by WBEZ + photos
Art Johnston and his partner Jose “Pepe” Peña opened Sidetrack, one of the country’s first music video bars. It was a wildly novel idea at the time, and during the HIV/AIDS crisis and the legislative fights for equality, Sidetrack became a locus for the community to gather, organize political action and fundraise for causes. The same year the bar opened Mayor Jane Byrne became the first Chicago mayor to become outspoken against bar raids. She issued an executive order banning discrimination in city hiring or the provision of services. “It's time we put it on the books “Mayor Byrne said. It would take another six years before legislation was actually passed. - WBEZ
“I had this incredible experience of coming to activism through the bar scene, [but] we did not set out to become an activist bar. It was just a chance to do things that mattered to us … Gay bars were the only places of refuge. Bars were all we had.” — Art Johnston
Art Johnston above to the far right
and him below in 2019
A New More Inclusive Flag?
Communities are addressing the [LGBTQ+ senior housing] issue. With the opening of Town Hall [in Chicago], which had more than 400 applicants for 79 studio and one-bedroom apartments, Chicago became the third city in the USA since last year to open housing catering to low-income LGBT people. Similar housing developments in Minneapolis and Philadelphia, both of which opened late last year, also received far more applicants than they could accommodate. Two more LGBT-friendly projects for low-income seniors are in the pipeline for San Francisco and Los Angeles, which opened the first such development in 2007. – USA Today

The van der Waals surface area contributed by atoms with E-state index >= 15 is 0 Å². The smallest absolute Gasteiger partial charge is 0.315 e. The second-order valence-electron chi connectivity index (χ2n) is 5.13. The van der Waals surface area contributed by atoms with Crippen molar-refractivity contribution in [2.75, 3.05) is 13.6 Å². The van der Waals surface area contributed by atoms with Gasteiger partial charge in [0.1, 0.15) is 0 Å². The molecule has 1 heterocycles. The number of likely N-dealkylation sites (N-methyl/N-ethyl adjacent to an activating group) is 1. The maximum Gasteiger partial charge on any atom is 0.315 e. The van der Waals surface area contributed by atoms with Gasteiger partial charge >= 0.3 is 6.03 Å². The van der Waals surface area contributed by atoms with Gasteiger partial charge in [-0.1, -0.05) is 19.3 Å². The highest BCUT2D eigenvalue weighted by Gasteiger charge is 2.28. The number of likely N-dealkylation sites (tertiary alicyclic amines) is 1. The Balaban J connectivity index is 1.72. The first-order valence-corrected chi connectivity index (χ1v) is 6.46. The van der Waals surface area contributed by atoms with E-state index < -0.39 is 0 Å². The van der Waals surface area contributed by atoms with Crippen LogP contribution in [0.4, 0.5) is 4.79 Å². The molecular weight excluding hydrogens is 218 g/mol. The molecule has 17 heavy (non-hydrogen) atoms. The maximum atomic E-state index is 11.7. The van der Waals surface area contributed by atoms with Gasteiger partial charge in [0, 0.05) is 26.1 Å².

photo - Lake View Patch
photo - Lake View Patch
photo - Lake View Patch
photo - Lake View Patch
photo - Lake View Patch
photo - Lake View Patch
The most dramatic demographic changes are occurring outside large cities. According to the 2010 American Community Survey, one per cent of all coupled households in the U.S. are gay, and, of these, twenty per cent report having kids. Consequently, many gay parents are moving from gayborhoods to nearby suburbs, while still others are congregating in conservative states like Mississippi and Idaho. “Many same-sex couples are raising children in states that have a legal environment that is at best not supportive and at worst openly hostile toward them and their families,” Ghaziani writes. Surprisingly, perhaps, the cities with the highest percentage of same-sex couples raising children include Salt Lake City and Bismarck, North Dakota.
It’s the sort of contradiction that Ghaziani argues lies at the heart of contemporary gay life. The fact that gay families live in both conservative and liberal areas across the country is evidence “that we are post-gay,” he writes. But the fact that gay families in conservative states tend to cluster in cities like Salt Lake suggests that many gay men and women still seek safety in numbers. Ghaziani predicts that, as gayborhoods thin out in large, coastal cities like New York and San Francisco, they will grow in smaller cities like Albuquerque and Richmond, Virginia, where acceptance is not yet as strong.
photos - WBEZ
photos below - Jonathan Pizer
Supporting their Own
Orlando: one year later ...
article & photos - DNAinfo
via Owen Keehen
via Chicago Now
1986 image - Chicago Gay Bars Past & Present
3551 N Sheffield Avenue
image - David Ehrlicher
image - Bitter Old Queen
1983 image - Chicago Gay Bars Past & Present
image - Windy City Rewind
1979 image - Gay Chicago Rewind
The Closet Bar was launched in 1978 by 2 lesbians, Rose and Judi. The lesbian-operated and owned establishment was originally introduced as a place where women could proudly drink and be themselves, but later became a popular option for gay men as well. Nonetheless, The Closet is still a women-dominated bar today.